# Sigmoid Emax reparameterisation

I am interested to know if there is a more suitable parameterisation of the following implementation. I am modelling a dose response using a (sigmoid) emax with the response being binomial (proportion of successes) as follows:

data {
int<lower=0> K;  // number of arms
int n[K];       // n on each arm
int y[K];       // responders on each arm
vector[K] d;
vector[4] mu;
vector[4] sig;
}
transformed data{
}
parameters {
real b1; // lb
real b2; // ub
real<lower=0> b3;            // ed50
real b4;                     // slope steepness hill par
}
transformed parameters{
vector[K] eta;
for(i in 1:K){
eta[i] = b1 + b2 * pow(d[i], b4) * inv(pow(b3, b4) + pow(d[i], b4));
}
}
model {
target += normal_lpdf(b1 | mu[1], sig[1])
+ normal_lpdf(b2 | mu[2], sig[2])
+ normal_lpdf(b3 | mu[3], sig[3]) - normal_lccdf(0 | mu[3], sig[4])
+ normal_lpdf(b4 | mu[4], sig[4])
+ binomial_logit_lpmf(y | n, eta);
}
generated quantities{
vector[K] theta;
theta = inv_logit(eta);
}


Notwithstanding the fact that the b1 and b2 will be moved onto log odds scale and b4 loses some of its interpretation, it runs ok and seems to recover the parameters acceptably.

sigemax <- function(x, b1, b2, b3, b4){
theta <- b1 + (b2 * x^b4)/(x^b4 + b3^b4)
return(theta)
}

dose_seq <-  c(0.000, 0.125, 0.250, 0.500, 1.000)
K <- length(dose_seq)
p_true <- sigemax(dose_seq, b1 = 0.2, b2 = 0.3, b3 = 0.275, b4 = 10)
plot(dose_seq, p_true, ylim = c(0, 0.6), type = "l")
y <- round(p_true * 1000/K)
n <- rep(1000/K, K)
prior <- list(mu = c(0.2, 0.3, 0.5, 5),
sig = c(2, 2, 1, 3))
dat <- list(K = K,
y = y,
n = n,
d = dose_seq,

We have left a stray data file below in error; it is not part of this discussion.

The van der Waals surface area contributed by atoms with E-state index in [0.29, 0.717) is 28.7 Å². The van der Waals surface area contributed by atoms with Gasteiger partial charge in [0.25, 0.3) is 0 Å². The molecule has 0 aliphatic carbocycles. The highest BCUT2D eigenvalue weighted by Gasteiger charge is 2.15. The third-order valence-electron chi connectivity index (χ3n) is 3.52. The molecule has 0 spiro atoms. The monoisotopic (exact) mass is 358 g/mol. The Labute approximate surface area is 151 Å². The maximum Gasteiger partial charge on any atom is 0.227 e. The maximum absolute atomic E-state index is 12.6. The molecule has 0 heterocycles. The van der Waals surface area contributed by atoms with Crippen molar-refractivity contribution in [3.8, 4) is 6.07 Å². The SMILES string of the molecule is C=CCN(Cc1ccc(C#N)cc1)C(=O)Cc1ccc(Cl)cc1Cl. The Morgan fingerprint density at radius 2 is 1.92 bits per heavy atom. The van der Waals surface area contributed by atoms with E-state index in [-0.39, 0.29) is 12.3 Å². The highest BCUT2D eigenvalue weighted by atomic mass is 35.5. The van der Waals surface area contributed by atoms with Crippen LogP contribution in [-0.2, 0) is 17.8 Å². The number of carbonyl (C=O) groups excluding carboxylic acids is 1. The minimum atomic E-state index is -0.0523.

mu = prior$mu, sig = prior$sig)

fit1 <- rstan::sampling(mod1,
data = dat,
chains = 1,thin = 1,iter = 4000,refresh = 0,warmup = 1000,
control = list(adapt_delta = 0.9))


Fit with the theta values corresponding to the p_true values that underlie the data.

           mean se_mean   sd   2.5%    25%    50%    75%  97.5% n_eff Rhat
b1        -1.37    0.00 0.13  -1.64  -1.45  -1.37  -1.28  -1.13  1216    1
b2         1.42    0.00 0.18   1.09   1.29   1.41   1.53   1.79  1307    1
b3         0.30    0.00 0.04   0.24   0.27   0.29   0.32   0.40  1154    1
b4         5.84    0.06 2.08   2.50   4.34   5.59   7.03  10.77  1281    1
eta[1]    -1.37    0.00 0.13  -1.64  -1.45  -1.37  -1.28  -1.13  1216    1
eta[2]    -1.34    0.00 0.12  -1.58  -1.42  -1.34  -1.25  -1.11  1456    1
eta[3]    -0.94    0.00 0.15  -1.24  -1.04  -0.94  -0.83  -0.64  2106    1
eta[4]    -0.07    0.00 0.11  -0.30  -0.14  -0.07   0.00   0.14  2508    1
eta[5]     0.04    0.00 0.11  -0.18  -0.04   0.03   0.11   0.27  2243    1
theta[1]   0.20    0.00 0.02   0.16   0.19   0.20   0.22   0.24  1207    1
theta[2]   0.21    0.00 0.02   0.17   0.19   0.21   0.22   0.25  1412    1
theta[3]   0.28    0.00 0.03   0.23   0.26   0.28   0.30   0.35  2100    1